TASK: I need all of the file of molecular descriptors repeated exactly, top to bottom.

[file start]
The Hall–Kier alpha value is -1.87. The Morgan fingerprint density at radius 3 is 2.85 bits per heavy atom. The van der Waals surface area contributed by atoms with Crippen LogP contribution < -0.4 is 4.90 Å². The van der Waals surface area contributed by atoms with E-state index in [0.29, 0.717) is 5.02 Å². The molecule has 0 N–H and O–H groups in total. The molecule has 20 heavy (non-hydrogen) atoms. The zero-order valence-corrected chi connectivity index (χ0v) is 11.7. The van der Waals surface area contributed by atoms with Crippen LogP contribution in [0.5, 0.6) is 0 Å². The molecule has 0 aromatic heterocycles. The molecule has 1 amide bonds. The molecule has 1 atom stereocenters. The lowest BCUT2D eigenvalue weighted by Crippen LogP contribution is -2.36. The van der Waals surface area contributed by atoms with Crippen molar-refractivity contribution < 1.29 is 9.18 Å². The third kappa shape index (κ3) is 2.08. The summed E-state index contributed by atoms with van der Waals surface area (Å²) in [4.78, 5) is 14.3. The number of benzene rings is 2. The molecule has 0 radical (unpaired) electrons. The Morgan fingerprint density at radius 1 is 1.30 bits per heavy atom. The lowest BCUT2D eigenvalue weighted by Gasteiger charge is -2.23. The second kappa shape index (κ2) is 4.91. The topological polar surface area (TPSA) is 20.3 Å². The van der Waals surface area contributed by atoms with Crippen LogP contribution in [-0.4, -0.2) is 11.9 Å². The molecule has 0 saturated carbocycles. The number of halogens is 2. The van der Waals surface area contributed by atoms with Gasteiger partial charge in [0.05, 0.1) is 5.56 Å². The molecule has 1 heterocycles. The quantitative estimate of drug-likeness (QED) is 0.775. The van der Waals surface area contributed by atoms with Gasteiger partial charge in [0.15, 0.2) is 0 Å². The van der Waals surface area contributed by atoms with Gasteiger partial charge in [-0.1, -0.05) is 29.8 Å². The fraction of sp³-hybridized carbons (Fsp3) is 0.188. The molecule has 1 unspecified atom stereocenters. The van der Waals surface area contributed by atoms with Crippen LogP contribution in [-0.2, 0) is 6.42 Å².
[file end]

The Hall–Kier alpha value is -1.87. The Morgan fingerprint density at radius 3 is 2.85 bits per heavy atom. The van der Waals surface area contributed by atoms with Crippen LogP contribution < -0.4 is 4.90 Å². The van der Waals surface area contributed by atoms with E-state index in [0.29, 0.717) is 5.02 Å². The molecule has 0 N–H and O–H groups in total. The molecule has 20 heavy (non-hydrogen) atoms. The zero-order valence-corrected chi connectivity index (χ0v) is 11.7. The van der Waals surface area contributed by atoms with Crippen LogP contribution in [0.5, 0.6) is 0 Å². The molecule has 0 aromatic heterocycles. The molecule has 1 amide bonds. The molecule has 1 atom stereocenters. The lowest BCUT2D eigenvalue weighted by Crippen LogP contribution is -2.36. The van der Waals surface area contributed by atoms with Crippen molar-refractivity contribution < 1.29 is 9.18 Å². The third kappa shape index (κ3) is 2.08. The summed E-state index contributed by atoms with van der Waals surface area (Å²) in [4.78, 5) is 14.3. The number of benzene rings is 2. The molecule has 0 radical (unpaired) electrons. The Morgan fingerprint density at radius 1 is 1.30 bits per heavy atom. The lowest BCUT2D eigenvalue weighted by Gasteiger charge is -2.23. The second kappa shape index (κ2) is 4.91. The topological polar surface area (TPSA) is 20.3 Å². The van der Waals surface area contributed by atoms with Crippen LogP contribution in [-0.4, -0.2) is 11.9 Å². The molecule has 0 saturated carbocycles. The number of halogens is 2. The van der Waals surface area contributed by atoms with Gasteiger partial charge in [0.05, 0.1) is 5.56 Å². The molecule has 1 heterocycles. The quantitative estimate of drug-likeness (QED) is 0.775. The van der Waals surface area contributed by atoms with Gasteiger partial charge in [0.15, 0.2) is 0 Å². The van der Waals surface area contributed by atoms with Gasteiger partial charge in [-0.1, -0.05) is 29.8 Å². The fraction of sp³-hybridized carbons (Fsp3) is 0.188. The molecule has 1 unspecified atom stereocenters. The van der Waals surface area contributed by atoms with Crippen LogP contribution in [-0.2, 0) is 6.42 Å².